The thing about being a caregiver is that – at least for me, at least for now – the caring doesn’t stop after spending a few hours with my grandparents after work. They are on my mind constantly. Every waking hour it seems, they’re on my mind, I wonder if the nurse arrived on time – or at all; what must I say/do to convince my uncle who lives with them that we all need to know when they’re being left home alone so we can check on them more frequently throughout the day; when and how best do I proceed with managing their paperwork and further ensuring their professional care needs are met now and in the future; when is the next doctor’s appointment; is Grandma ok today or fighting Grandma; what can I do to calm her down; what can I recommend Granddad do to calm her down; do I have a little time at my desk to research tips and resources for caring for an alzheimer’s patient; what about general tips for managing aging parents and all the shifting in interaction that occurs with that. Seems like mind-chattering worry, and maybe it is, but that’s been my reality the past couple of years. Everyday even when I’m not with my grandparents they are with me.

 

One day when I called the house and checked on Grandparents – the singular name I gave them long ago when I realized there are two bodies and two heads of the same being, like Siamese Twins separated – I realized Grandma’s Alzheimer’s disease is only one of many maladies we’re dealing with.

 

The nurse said Granddad was sitting out on the porch. Grandma was in the bathroom and the nurse was telling me she was having a hard time getting Grandma to allow her to apply prescribed ointment to her bottom to treat hemorrhoids. I didn’t know Grandma has that, too, I admitted. The day before I had found that Grandma’s feet are in bad shape. She complained about the mismatched shoes she was wearing hurting her feet. So, I got her to sit down and let me rub her feet. Her heels felt like over-ripe – maybe even bruised – peaches. They were so soft and fleshy I wondered how she could possibly stand on them. I know Granddad’s got aches everywhere – in his right hip and both legs. His ankles are largely swollen, and his eyes burn and stay teary. Granddad takes close to a dozen pills each day, but we are proud that Grandma only takes two – Imodium and a prescribed sleep medicine.

 

With all those maladies, I should be glad they are transitioning out of their bodies. As they have become frail and I see them withering away – their old clothes swallowing their shrinking bodies, their leaning and stumbling giving undeniable assurance that they are slipping away – I now look through them and imagine I’m communicating with their spirit within. Sometimes at night I lay still imaging I’m having a conversation with their spirit not needing telephone lines or in-person presence.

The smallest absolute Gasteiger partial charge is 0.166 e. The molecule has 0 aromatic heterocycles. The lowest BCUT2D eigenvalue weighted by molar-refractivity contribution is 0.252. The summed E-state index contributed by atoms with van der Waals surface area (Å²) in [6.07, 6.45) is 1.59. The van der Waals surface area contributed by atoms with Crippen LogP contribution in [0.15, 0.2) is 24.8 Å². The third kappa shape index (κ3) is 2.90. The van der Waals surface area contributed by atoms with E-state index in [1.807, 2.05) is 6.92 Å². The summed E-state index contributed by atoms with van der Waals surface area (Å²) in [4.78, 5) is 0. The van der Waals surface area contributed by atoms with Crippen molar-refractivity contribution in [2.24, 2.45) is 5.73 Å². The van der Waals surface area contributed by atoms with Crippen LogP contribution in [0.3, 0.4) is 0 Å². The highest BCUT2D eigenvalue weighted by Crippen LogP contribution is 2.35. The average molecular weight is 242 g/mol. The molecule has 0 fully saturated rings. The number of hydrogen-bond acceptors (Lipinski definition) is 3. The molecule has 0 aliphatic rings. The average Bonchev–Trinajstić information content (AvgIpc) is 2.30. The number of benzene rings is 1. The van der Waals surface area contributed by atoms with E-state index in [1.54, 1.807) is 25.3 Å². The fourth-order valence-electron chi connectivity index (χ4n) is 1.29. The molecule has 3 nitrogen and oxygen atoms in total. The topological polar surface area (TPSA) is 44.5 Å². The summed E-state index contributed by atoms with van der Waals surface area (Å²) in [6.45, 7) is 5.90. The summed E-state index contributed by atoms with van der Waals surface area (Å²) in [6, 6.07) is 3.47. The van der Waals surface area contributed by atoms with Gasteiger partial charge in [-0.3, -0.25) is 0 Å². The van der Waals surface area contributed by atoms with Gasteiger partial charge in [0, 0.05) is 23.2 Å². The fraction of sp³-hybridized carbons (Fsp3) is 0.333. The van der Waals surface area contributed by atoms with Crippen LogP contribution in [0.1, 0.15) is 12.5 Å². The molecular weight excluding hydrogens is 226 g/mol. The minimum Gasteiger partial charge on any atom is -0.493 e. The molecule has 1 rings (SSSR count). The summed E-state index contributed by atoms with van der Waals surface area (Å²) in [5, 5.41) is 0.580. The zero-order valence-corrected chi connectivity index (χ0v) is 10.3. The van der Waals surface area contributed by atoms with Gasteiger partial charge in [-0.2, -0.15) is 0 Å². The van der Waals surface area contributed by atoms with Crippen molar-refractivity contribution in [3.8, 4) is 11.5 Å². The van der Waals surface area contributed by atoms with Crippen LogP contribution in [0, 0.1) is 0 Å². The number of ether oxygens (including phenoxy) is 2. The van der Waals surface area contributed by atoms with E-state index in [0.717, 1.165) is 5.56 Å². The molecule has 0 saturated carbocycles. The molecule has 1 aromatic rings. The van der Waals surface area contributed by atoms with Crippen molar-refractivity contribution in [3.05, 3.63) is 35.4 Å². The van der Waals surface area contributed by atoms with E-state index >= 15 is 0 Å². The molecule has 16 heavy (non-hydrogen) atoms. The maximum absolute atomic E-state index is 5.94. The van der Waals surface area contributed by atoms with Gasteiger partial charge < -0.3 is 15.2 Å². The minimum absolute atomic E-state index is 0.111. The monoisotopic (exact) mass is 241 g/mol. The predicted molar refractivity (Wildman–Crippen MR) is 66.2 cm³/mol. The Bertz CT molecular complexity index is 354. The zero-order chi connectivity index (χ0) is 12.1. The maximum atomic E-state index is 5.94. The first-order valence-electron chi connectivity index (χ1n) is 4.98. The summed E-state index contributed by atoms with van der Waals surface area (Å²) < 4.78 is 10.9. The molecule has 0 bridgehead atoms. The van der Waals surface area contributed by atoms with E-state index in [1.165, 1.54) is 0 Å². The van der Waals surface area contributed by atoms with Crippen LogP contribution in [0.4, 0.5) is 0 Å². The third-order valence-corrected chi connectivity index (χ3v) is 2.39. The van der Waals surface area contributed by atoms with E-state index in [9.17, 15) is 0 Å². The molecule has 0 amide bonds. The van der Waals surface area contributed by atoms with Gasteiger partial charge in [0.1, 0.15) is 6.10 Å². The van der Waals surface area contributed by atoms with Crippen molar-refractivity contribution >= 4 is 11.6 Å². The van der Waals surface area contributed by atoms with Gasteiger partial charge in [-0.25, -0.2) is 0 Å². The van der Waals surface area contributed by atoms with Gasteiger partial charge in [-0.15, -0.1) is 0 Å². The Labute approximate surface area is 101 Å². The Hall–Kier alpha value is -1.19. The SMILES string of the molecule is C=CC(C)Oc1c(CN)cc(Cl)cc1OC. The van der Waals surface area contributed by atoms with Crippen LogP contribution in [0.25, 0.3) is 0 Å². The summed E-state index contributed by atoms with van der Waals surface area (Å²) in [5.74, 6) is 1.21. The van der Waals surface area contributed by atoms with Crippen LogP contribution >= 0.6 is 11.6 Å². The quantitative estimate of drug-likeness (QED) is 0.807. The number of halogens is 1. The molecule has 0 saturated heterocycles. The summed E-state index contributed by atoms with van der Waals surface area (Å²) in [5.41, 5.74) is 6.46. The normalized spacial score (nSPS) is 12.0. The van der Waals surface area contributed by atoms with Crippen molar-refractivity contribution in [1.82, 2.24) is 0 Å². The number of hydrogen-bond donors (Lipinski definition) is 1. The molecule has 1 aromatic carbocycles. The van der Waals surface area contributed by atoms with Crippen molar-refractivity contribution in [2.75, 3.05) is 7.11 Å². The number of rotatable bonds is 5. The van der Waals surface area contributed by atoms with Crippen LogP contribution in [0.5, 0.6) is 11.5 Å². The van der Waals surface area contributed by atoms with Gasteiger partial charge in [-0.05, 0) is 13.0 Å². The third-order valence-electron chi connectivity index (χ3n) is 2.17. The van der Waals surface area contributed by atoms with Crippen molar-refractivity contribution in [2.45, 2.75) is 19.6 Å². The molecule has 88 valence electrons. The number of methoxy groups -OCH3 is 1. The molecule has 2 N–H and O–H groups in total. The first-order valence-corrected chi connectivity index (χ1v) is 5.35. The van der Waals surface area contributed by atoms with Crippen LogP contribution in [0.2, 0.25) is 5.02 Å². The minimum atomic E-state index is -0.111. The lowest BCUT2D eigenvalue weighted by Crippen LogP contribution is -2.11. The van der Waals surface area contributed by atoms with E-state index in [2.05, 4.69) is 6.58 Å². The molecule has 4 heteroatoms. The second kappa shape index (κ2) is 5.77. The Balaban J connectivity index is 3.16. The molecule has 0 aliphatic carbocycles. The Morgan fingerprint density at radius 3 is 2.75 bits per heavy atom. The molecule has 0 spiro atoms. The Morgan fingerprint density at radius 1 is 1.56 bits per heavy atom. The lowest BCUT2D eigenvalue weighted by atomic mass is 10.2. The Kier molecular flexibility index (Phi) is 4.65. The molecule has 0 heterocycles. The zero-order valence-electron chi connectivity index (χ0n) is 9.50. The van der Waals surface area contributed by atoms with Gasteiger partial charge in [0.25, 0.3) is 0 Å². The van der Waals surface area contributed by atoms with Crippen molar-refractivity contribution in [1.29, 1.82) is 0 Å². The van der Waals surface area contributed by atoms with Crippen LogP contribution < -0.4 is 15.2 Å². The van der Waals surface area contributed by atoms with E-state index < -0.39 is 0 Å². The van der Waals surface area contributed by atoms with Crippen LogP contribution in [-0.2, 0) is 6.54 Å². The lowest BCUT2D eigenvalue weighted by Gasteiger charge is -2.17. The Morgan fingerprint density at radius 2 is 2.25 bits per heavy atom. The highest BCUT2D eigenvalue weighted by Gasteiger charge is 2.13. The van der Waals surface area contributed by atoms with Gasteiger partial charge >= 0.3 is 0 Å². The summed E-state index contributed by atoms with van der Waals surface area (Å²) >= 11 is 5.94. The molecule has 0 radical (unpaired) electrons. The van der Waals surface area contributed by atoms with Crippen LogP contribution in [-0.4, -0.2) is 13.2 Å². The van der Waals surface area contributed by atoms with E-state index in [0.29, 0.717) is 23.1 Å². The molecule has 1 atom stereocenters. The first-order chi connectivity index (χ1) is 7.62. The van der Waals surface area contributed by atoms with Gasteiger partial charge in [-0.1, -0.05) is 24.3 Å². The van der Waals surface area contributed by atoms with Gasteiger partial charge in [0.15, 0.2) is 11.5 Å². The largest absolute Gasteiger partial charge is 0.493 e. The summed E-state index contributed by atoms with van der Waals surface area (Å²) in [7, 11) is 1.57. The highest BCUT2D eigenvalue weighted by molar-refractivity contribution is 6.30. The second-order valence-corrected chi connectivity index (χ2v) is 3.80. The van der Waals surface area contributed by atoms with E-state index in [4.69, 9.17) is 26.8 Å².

One day when I was with them and Grandma went into her rambling mode, I felt invited to communicate with her inner spirit. It was just Grandma and I sitting at the large dining room table, soft sunlight streaming through the partially opened drapes. She began rambling about a supervisor she had cheating her of $100. She went on and on about how this woman didn’t like her, mistreated her and cheated her out of her pay. I tried to bring her back to present time the way my mother suggested: by asking her name and how old she is.

 

“What is your name Miss Lady?” I asked with a cheerful smile.

 

“I know who I am! Charity Irene Thomas!” she said.

 

“Yaaaay! And how old are you?” I continued.

 

She looked at me like I was dumb, paused, then smiled.

 

“I’m fine, spiritually speaking,” she said.

 

Her words reminded me of conversations I had with my dying bestie three years ago. My bestie, dying from cancer, told me “I’m fine. Ray, I’m going to beat this thing!” A few weeks later she was dead, I was puzzled and devastated. But years later I realized she was telling me she was spiritually fine and her cancer would not kill her love of life or her faith in God. She had died still expressing love to family and friends and still encouraging us to believe in God. With that, she had beat the thing.

 

Grandma’s Alzheimer’s and Granddad’s overall decline have been distracting, but overall, I’m sure I will be better off for having walked this walk with them. I’m reminded that we are spirits housed in bodies. After the initial – and frequent – distractions of worrying about their wellbeing I am grateful that I get a chance to see the strength of their faith as their bodies weaken. I see the strength of their love for and commitment to each other despite all the changes in the world around them. I see in them the strength of forgiveness and determination to love.